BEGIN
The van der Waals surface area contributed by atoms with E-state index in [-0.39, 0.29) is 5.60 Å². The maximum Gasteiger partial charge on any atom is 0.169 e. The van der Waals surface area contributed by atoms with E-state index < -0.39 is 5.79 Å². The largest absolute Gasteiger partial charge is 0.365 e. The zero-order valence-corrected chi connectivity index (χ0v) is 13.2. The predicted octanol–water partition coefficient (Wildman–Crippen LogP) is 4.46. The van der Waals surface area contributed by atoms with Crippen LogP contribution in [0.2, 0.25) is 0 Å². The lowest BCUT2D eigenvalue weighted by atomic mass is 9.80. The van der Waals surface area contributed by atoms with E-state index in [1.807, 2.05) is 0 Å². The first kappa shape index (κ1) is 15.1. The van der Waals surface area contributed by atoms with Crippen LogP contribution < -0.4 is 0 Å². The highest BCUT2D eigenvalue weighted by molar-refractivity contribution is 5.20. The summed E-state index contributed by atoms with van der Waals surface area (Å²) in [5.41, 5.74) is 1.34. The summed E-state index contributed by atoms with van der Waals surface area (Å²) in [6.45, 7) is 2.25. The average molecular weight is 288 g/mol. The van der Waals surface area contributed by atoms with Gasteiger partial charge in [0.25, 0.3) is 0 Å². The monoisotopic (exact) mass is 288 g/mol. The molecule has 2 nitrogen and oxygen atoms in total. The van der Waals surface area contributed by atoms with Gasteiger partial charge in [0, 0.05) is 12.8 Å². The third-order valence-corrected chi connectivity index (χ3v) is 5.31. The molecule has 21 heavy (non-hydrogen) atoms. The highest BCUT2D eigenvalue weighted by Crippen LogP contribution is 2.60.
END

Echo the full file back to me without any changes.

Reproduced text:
The van der Waals surface area contributed by atoms with E-state index in [-0.39, 0.29) is 5.60 Å². The maximum Gasteiger partial charge on any atom is 0.169 e. The van der Waals surface area contributed by atoms with E-state index < -0.39 is 5.79 Å². The largest absolute Gasteiger partial charge is 0.365 e. The zero-order valence-corrected chi connectivity index (χ0v) is 13.2. The predicted octanol–water partition coefficient (Wildman–Crippen LogP) is 4.46. The van der Waals surface area contributed by atoms with Crippen LogP contribution in [0.2, 0.25) is 0 Å². The lowest BCUT2D eigenvalue weighted by atomic mass is 9.80. The van der Waals surface area contributed by atoms with E-state index in [1.807, 2.05) is 0 Å². The first kappa shape index (κ1) is 15.1. The van der Waals surface area contributed by atoms with Crippen LogP contribution < -0.4 is 0 Å². The highest BCUT2D eigenvalue weighted by molar-refractivity contribution is 5.20. The summed E-state index contributed by atoms with van der Waals surface area (Å²) in [5.41, 5.74) is 1.34. The summed E-state index contributed by atoms with van der Waals surface area (Å²) in [6.45, 7) is 2.25. The average molecular weight is 288 g/mol. The van der Waals surface area contributed by atoms with Gasteiger partial charge in [0.25, 0.3) is 0 Å². The monoisotopic (exact) mass is 288 g/mol. The molecule has 2 nitrogen and oxygen atoms in total. The van der Waals surface area contributed by atoms with Gasteiger partial charge in [0, 0.05) is 12.8 Å². The third-order valence-corrected chi connectivity index (χ3v) is 5.31. The molecule has 21 heavy (non-hydrogen) atoms. The highest BCUT2D eigenvalue weighted by Crippen LogP contribution is 2.60.